Waited for Stakes
September 15th, 2022

In 2021, I declared an ambiguous point of view on cryptoart and NFTs. You can read that post here: Waiting for Stakes. At the time, very little was clear to me. I described both pros and cons to participating in the space. On one hand, achieving permanence through on-chain provenance is incredibly appealing. I participated in BBS’, developer platforms (open and closed), and other technology based communities for many years that have long disappeared. To make digital art with a longer timeline in mind fascinates me. On the other hand, proof-of-work is energy intensive and the financialization of digital imagery (both the still and moving variety) perplexed me. The last 7 years have been a slow burn to understand Web3. I have found:

  1. I like supporting artists. NFTs offer an increasingly easy way to do that for those working in digital media. The proliferation of platforms and interest has also introduced me to artists I was not previously aware of.

  2. NFTs are not terribly interesting. As someone wedged between creative practices and the tech industry, I care more about the expressivity in a Smart Contract than the powers NFTs hold. There is something that feels alive about Smart Contracts and its potential. NFTs are some of that potential bottled up and sold as collectibles.

  3. The Web3 community criticizes Web2 economic models, but increasingly relies on Web2 technology and practices. Major Web3 platforms all have Web2 tie-ins for various reasons. For example, user verification is often punted out to Twitter, Facebook, or Google. It makes Web3 platforms feel more mainstream, but also dilutes early crypto ideals, principally: anonymity and liberation from centralized entities.

These takeaways offer new clarity on a murky subject. For me, and hopefully for others in this space too, the art is, can, and will happen(ing) in the software. The combination of the legacy web, Smart Contracts, blockchain ecosystem, and communities hungry for change offer powerful ingredients for artists to collaborate, concoct, and realize unique expressions of self, of community, and of culture through the creation of software. Software as Artwork or (SaAw) is both a moniker and provocation of this potential to practitioners in the space.

Title cards for English and French Software as Artwork NFTs. 25x Edition ERC721. 2022.
Title cards for English and French Software as Artwork NFTs. 25x Edition ERC721. 2022.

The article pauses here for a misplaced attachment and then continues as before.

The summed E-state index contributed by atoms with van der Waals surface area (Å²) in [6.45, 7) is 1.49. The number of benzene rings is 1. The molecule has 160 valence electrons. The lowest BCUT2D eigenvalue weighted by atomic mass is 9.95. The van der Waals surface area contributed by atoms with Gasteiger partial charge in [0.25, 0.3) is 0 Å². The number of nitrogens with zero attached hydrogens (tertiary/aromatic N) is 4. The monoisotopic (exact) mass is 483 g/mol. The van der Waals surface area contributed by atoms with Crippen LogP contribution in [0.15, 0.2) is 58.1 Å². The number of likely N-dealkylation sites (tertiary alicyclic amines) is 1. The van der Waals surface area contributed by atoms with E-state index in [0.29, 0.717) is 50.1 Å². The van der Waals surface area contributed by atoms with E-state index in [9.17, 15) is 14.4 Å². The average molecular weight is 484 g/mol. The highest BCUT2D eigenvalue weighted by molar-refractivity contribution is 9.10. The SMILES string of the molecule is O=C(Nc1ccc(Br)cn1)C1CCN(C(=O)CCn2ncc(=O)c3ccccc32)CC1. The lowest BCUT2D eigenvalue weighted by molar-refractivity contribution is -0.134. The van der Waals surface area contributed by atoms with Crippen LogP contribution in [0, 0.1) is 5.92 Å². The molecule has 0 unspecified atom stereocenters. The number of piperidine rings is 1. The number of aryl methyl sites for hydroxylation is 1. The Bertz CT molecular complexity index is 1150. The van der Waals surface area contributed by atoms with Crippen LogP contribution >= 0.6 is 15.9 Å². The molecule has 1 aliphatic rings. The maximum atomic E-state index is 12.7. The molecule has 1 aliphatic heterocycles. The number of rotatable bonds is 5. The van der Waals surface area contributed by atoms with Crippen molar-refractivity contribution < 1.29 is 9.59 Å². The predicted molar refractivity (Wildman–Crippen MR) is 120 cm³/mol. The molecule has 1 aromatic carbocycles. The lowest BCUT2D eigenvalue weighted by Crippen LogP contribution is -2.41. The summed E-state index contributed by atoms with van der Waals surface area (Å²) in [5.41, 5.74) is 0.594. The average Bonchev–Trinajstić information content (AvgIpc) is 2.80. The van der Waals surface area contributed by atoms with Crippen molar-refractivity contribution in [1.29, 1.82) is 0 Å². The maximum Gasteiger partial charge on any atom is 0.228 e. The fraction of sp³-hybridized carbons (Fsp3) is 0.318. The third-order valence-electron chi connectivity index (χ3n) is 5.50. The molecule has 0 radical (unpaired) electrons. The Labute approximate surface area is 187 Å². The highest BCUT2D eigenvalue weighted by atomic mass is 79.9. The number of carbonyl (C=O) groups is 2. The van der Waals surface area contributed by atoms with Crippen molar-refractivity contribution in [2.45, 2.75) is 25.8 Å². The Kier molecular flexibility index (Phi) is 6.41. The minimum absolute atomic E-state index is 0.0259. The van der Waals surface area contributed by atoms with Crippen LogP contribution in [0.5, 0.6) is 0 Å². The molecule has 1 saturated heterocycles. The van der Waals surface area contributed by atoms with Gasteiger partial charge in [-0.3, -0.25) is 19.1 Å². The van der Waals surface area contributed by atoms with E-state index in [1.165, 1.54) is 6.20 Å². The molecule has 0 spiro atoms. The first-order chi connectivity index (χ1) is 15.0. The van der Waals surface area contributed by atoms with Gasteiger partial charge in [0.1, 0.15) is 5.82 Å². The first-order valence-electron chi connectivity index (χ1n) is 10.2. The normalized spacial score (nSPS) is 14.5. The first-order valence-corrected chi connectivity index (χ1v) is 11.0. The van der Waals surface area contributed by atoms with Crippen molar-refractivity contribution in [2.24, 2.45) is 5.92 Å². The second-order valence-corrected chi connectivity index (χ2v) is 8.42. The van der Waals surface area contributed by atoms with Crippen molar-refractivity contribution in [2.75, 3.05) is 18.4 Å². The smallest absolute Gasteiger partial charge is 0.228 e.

Introducing the Software as Artwork manifesto

This manifesto is made to declare and laud the conscience practice to combine the discipline, practice, and humility of art creation with the democratic and open principles that first sparked the Internet. As its creator, I also use this manifesto to actively declare my participation in the Web3 space. I have been working on a new kind of collaborative project for the last year. It mixes music and PFP style generative systems. The project is not ready. However, today I am thrilled to share this manifesto with you all in the form of two limited edition (x25) NFTs: one in English and the other in French.

The NFTs (videos) explain Software as Artwork using emerging text-to-speech, speech-to-text technologies, and custom software for rendering graphics all while satirizing the state of developer culture.

The sale of these NFTs, along with a grant from Unnamed Fund, enable me to collaborate with musicians for this new project. I will use the money raised to pay musicians in advance to create works for this experimental endeavor. I will also use the money to reimburse licenses for the typeface used in the manifesto and the music project: GT Walsheim by Grilli Type. In return, your NFT will grant you beta access to this new project. Lastly, your wallet address, name, or handle — if you wish — will be listed on the credits page of the music project.

I hope you will join me! To all the artists out there making Software as Artworks.

See and purchase NFTs on: OpenSea, Rarible, or LooksRare

Rendering “The Mueller Report” as real-time visuals to music by Christina Chatfield (left). Paris, FR. 2019. Photo by Mathieu Foucher.
Rendering “The Mueller Report” as real-time visuals to music by Christina Chatfield (left). Paris, FR. 2019. Photo by Mathieu Foucher.

Who am I?

My name is Jono. I have a history of making interactive experiences. You may know my digital instruments, Patatap and Typatone. Or perhaps you have seen a music video or two I helped create. On rare occasions, I have been sighted making visuals at concerts. Whichever the case, I believe that technology can play a potent role aiding creative expression. I spent the better part of 20 years refining my creative, technical, and conceptual acumen to bring you digital experiences that are uniquely human — experiences that stir curiosity. Instead of minting work I had already completed to capitalize on the moment, I airdropped some new experiments, a.k.a sketches, to people who read my monthly newsletter. This manifesto marks a new chapter in my artistic growth. Now is the time for that chapter to be written.